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Federal judge orders Graham to testify in Georgia election probe

The judge ruled the Republican senator from South Carolina is not protected by legislative immunity and must appear before a special grand jury next week.

ATLANTA (CN) — A federal judge refused Monday to quash an Atlanta-area prosecutor’s subpoena of U.S. Senator Lindsey Graham, meaning he will have to appear next week before a special grand jury investigating whether former President Donald Trump and his allies illegally attempted to overturn Georgia's 2020 election results.

Last week, attorneys for the South Carolina Republican argued before U.S. District Judge Leigh May that the speech and debate clause of the U.S. Constitution shields Graham and other members of the U.S. House and Senate from being questioned in court about their legislative activities and the motivations behind them.

"Though Senator Graham argues that he is exempt from testifying as a high-ranking government official, the Court finds that the District Attorney has shown extraordinary circumstances and a special need for Senator Graham’s testimony on issues relating to alleged attempts to influence or disrupt the lawful administration of Georgia’s 2022 elections," May, an Obama appointee, wrote in Monday's order.

Fulton County District Attorney Fani Willis launched the investigation last year and was granted a special grand jury, for which she has issued subpoenas for testimony from seven Trump advisers and associates. 

According to Graham’s subpoena, Willis wants to question him about phone calls he made to Georgia Secretary of State Brad Raffensperger and his staff following the Nov. 3, 2020, election, during which Graham allegedly asked about reexamining certain absentee ballots cast "to explore a more favorable outcome" for Trump.

Graham asserted that these phone calls constituted protected legislative activity and were made solely for information gathering purposes about election integrity and election law, but May rejected his argument.

“Contrary to Senator Graham’s assertions that there exists no ‘conflict of legally material fact’ as to the purpose and substance of the calls, there has been public disagreement and dispute among the calls’ participants as to the nature and meaning of Senator Graham’s statements and inquiries therein,” the judge wrote.

At last Wednesday’s hearing, the district attorney’s office argued that Raffensperger has a different interpretation of the calls, as he told reporters in November 2020, “Senator Graham implied for us to audit the envelopes and then throw out the ballots for counties who have the highest frequency error of signatures.”

May sided with Willis’ argument that the purpose of the investigation is much broader than the phone call and investigators will also ask Graham about other public statements and conversations to determine if there was “any coordination either before or after the calls with the Trump campaign’s post-election efforts in Georgia.”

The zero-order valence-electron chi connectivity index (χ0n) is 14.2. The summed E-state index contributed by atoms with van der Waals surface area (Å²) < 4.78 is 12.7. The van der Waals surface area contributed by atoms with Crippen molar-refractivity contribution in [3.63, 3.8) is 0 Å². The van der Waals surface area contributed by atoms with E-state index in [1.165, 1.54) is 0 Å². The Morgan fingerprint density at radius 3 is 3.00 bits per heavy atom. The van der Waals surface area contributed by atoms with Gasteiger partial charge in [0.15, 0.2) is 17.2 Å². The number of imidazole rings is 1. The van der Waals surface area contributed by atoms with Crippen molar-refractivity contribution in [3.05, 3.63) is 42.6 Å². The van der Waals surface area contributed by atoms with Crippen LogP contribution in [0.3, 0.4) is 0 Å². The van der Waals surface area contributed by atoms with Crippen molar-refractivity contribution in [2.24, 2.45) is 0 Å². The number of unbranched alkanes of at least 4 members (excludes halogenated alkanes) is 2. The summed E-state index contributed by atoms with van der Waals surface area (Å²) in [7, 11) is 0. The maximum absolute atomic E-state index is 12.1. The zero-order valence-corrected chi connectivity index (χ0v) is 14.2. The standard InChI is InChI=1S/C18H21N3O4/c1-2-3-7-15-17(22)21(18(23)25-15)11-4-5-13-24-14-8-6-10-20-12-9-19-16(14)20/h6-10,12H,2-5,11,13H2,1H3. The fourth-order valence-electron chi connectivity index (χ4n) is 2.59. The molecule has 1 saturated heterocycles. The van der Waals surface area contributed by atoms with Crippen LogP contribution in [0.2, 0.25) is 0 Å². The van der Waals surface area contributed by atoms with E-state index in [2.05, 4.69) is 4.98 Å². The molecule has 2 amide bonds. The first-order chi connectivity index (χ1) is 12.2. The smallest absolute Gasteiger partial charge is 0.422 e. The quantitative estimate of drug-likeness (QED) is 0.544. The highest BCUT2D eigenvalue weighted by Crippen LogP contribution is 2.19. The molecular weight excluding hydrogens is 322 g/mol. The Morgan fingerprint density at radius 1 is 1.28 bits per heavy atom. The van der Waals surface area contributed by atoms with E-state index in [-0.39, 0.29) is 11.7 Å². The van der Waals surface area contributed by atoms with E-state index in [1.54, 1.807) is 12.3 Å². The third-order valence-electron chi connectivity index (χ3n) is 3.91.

The U.S.  Supreme Court has previously recognized that federal lawmakers’ actions fall outside of the constitutional protections when they become “political in nature rather than legislative,” according to the judge’s order.

In regard to Graham’s argument that his position as a U.S. senator grants him sovereign immunity, May wrote that the law does not give federal officials “complete immunity based solely on their status.”

When asked about his efforts to fight his subpoena during a news conference in Columbia, South Carolina, last week, Graham said, "I was chairman of the Senate Judiciary Committee and had to vote on certifying an election.”

“This is ridiculous. This weaponization of the law needs to stop. So I will use the courts. We will go as far as we need to go and do whatever needs to be done to make sure that people like me can do their jobs without fear of some county prosecutor coming after you,” Graham told reporters.

Graham is scheduled to give his testimony before the special grand jury in Atlanta on Aug. 23 but is likely to appeal May’s ruling to the 11th Circuit. For now, the case falls back in the hands of Fulton County Superior Court Judge Robert McBurney, who is overseeing the grand jury investigation.

Lieutenant Governor Geoff Duncan and state Senator William Ligon’s attempts to quash their subpoenas were also rejected last month.

Two attorneys who represented Trump following the 2020 election who were also subpoenaed are scheduled to appear for out-of-state hearings this week.

A federal judge in Colorado will decide Tuesday if attorney Jenna Ellis must come to Atlanta to testify, and one in Santa Fe, New Mexico will rule in the case of attorney John Eastman on Wednesday.

Trump’s former personal lawyer Rudy Giuliani has been ordered to appear before the special grand jury on Wednesday.

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